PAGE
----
Monday 13 July 2015

It Follows

I love horror. Whether it's through reading some H.P Lovecraft or Stephen King, exploring the dark and twisted worlds of games like Silent Hill 2 and Siren: Blood Curse or watching classic films like The Exorcist and The Shining, I love to be scared and terrified. I love all kinds of horror films though. From horror films that are cheesy and over-the-top to ones that are gruesome and shocking, I love them all. But my favourite type are the ones that are understated, sink in after watching them, never quite show too much and ultimately play on our innate human fears. When I heard about It Follows it sounded like it was right down my alley, and while it does tick a lot of the right boxes for the kind of horror film I usually love, I didn't get much from it.

Directed by David Robert Mitchell and out now on Blu-Ray and DVD comes It Follows, a film that fails to follow up on the promises it makes on its superb set-up and its excellent opening scene. The plot to It Follows it one of its best assets, and at its it's heart is pretty simplistic. After having sex with a guy she's been seeing for awhile, the protagonist, Jay, is knocked out using chloroform by the same guy she just slept with. She wakes up tied to a wheelchair in an abandoned building. The guy she was just with, Jeff, tells her he's not going to hurt her and that all he wants her to do is listen to him. He explains to her that by having sex he has passed a curse onto her, a curse that someone else passed onto him through sex previously. The result of the curse is that the person who has it is followed by an entity, some kind of force that takes the form of random people, unknown or known to the cursed individual. If this entity reaches the cursed person they die and the entity will return to the person who was cursed previously. As Jeff is explaining this to a traumatised Jay, a naked woman slowly approaches them. It's the entity, and after dropping her off back home, Jay slowly comes to terms with the curse that has been put upon her. It Follows centres around Jay's struggle to survive against this entity, her attempts to pass it on to someone else and, alongside her friends, her bid to try and kill the seemingly unstoppable force.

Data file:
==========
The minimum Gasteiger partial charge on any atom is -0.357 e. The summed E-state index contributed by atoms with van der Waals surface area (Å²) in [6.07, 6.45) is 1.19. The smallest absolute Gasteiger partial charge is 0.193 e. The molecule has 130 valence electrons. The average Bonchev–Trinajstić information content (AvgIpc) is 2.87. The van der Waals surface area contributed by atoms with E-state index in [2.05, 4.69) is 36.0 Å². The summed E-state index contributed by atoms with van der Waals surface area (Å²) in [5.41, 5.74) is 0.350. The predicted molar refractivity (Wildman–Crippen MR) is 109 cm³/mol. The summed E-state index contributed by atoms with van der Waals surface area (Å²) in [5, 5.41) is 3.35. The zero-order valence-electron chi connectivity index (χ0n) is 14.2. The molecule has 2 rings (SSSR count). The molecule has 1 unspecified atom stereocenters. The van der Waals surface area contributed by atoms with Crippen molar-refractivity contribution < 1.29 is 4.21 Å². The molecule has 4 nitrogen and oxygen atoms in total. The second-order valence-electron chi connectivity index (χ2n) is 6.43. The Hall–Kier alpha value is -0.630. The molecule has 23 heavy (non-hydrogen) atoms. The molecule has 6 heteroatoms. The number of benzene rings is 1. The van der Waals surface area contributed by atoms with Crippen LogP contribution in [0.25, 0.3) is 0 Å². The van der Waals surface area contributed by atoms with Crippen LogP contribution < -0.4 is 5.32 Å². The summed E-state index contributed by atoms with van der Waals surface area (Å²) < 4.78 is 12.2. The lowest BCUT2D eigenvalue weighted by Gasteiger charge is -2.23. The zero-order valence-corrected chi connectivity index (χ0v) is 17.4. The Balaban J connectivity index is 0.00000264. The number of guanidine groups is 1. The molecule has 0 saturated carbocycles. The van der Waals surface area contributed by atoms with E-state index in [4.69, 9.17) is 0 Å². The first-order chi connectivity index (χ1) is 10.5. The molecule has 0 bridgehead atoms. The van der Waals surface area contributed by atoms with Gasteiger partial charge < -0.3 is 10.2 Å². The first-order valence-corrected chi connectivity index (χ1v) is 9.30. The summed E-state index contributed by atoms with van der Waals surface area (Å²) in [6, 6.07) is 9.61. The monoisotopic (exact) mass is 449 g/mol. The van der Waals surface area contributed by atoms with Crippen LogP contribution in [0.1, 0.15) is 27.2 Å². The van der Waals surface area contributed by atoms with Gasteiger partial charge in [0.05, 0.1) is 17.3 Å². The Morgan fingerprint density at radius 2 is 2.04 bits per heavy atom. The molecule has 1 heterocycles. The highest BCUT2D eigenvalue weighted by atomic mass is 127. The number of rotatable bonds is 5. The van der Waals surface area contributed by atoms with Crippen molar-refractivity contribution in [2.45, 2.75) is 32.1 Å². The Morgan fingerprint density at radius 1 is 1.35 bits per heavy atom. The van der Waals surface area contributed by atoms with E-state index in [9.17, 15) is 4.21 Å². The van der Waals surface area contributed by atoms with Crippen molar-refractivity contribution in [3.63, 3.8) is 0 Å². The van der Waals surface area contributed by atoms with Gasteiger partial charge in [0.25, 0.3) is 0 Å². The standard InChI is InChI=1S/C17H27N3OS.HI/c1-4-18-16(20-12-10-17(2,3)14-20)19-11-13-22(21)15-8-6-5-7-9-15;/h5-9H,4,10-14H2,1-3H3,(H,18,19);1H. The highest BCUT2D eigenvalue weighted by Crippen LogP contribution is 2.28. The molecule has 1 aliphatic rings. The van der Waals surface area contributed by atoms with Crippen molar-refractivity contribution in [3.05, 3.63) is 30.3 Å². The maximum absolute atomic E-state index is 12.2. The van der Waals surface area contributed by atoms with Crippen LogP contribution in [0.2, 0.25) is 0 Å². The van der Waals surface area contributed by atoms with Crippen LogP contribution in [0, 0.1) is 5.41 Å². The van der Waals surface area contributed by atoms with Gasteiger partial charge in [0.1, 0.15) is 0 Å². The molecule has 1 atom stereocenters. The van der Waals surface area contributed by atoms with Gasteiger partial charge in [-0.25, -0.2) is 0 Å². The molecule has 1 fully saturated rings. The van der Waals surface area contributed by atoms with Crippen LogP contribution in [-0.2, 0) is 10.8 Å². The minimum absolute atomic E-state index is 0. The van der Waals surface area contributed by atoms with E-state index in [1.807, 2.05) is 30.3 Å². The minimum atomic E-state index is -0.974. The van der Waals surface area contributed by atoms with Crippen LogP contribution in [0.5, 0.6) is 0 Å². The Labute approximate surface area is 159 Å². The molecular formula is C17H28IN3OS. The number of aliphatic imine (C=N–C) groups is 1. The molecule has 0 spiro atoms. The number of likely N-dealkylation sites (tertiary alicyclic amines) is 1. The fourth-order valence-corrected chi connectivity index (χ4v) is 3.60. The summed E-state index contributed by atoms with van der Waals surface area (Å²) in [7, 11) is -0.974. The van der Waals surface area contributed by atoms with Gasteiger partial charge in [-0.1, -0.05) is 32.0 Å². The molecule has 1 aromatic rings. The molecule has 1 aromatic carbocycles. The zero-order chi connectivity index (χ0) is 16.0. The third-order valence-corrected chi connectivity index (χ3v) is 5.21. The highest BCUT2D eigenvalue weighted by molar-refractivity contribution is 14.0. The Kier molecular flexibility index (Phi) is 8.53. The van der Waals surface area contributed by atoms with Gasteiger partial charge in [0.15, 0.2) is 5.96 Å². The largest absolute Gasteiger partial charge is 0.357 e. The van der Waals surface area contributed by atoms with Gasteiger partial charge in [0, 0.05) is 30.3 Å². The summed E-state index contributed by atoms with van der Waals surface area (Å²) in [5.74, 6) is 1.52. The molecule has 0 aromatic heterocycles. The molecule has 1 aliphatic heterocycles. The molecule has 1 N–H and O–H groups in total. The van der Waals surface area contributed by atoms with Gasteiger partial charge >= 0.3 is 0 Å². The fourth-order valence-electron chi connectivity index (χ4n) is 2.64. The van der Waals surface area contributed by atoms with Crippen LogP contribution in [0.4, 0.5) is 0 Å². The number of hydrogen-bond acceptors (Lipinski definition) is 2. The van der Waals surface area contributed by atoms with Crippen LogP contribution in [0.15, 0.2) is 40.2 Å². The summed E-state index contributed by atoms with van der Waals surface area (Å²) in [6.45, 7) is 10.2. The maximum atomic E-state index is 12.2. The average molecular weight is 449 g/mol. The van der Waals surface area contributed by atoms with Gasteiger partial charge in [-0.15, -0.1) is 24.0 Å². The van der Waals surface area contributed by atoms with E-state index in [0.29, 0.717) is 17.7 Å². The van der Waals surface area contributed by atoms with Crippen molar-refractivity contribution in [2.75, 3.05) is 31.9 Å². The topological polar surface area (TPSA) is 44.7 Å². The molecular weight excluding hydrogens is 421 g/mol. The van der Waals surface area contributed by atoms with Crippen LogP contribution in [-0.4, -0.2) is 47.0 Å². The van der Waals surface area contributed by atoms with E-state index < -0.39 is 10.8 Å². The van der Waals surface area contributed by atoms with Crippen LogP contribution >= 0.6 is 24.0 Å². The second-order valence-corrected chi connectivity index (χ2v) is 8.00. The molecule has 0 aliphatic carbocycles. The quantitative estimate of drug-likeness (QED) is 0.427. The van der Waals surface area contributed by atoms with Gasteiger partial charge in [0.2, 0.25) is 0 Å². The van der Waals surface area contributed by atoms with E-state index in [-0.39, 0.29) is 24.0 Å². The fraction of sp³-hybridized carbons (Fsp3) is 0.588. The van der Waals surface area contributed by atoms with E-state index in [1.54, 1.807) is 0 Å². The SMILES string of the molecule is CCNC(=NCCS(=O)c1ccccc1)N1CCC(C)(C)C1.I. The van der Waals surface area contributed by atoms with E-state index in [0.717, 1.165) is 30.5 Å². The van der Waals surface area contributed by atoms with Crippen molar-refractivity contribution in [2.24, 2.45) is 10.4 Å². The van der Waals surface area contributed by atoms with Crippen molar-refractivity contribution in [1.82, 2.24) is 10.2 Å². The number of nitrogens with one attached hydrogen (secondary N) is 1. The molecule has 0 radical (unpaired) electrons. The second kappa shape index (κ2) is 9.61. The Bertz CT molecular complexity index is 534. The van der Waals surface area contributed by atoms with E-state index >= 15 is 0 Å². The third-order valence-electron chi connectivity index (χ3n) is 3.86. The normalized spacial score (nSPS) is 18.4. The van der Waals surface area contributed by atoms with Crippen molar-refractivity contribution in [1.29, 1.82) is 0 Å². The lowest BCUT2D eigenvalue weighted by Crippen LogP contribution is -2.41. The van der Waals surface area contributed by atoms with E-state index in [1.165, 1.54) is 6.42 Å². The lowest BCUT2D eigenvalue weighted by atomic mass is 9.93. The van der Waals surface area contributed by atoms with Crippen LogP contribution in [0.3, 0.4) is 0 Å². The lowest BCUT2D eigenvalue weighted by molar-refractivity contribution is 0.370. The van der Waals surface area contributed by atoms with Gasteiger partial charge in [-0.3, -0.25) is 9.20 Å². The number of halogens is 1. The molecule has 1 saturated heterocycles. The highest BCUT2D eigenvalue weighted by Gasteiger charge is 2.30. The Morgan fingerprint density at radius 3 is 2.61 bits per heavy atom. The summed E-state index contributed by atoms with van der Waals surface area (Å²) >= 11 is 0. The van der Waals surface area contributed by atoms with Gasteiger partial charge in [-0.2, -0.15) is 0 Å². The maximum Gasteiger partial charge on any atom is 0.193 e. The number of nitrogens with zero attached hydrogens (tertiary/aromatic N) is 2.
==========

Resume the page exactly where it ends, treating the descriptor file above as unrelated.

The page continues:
There are elements of It Follows that are perfect. For instance, Maika Monroe who plays Jay is fantastic here, and she delivers a performance that's both honest and easy to relate with. She essentially carries the film throughout its running time, and stands out among the rest of the cast.  There are no real weak links in the cast though, but Monroe stands head and shoulders above the rest. Then you have the bloody great soundtrack by Disasterpeace (Richard Vreeland), which is very much in the vein of a classic 80's horror flick, what with its lovely use of synthesisers and the like. You also have the simplistic and unnerving set-up for the film, and the fact that the entity comes in the form of a person slowly walking towards the victim. It doesn't sound that scary on paper, but the scenes in which it turns up are pretty chilling, as you really do get a sense that though slow, this thing will never stop- ever. The only way to stop it is to pass it on, which that in itself raises all kinds of disturbing moral questions.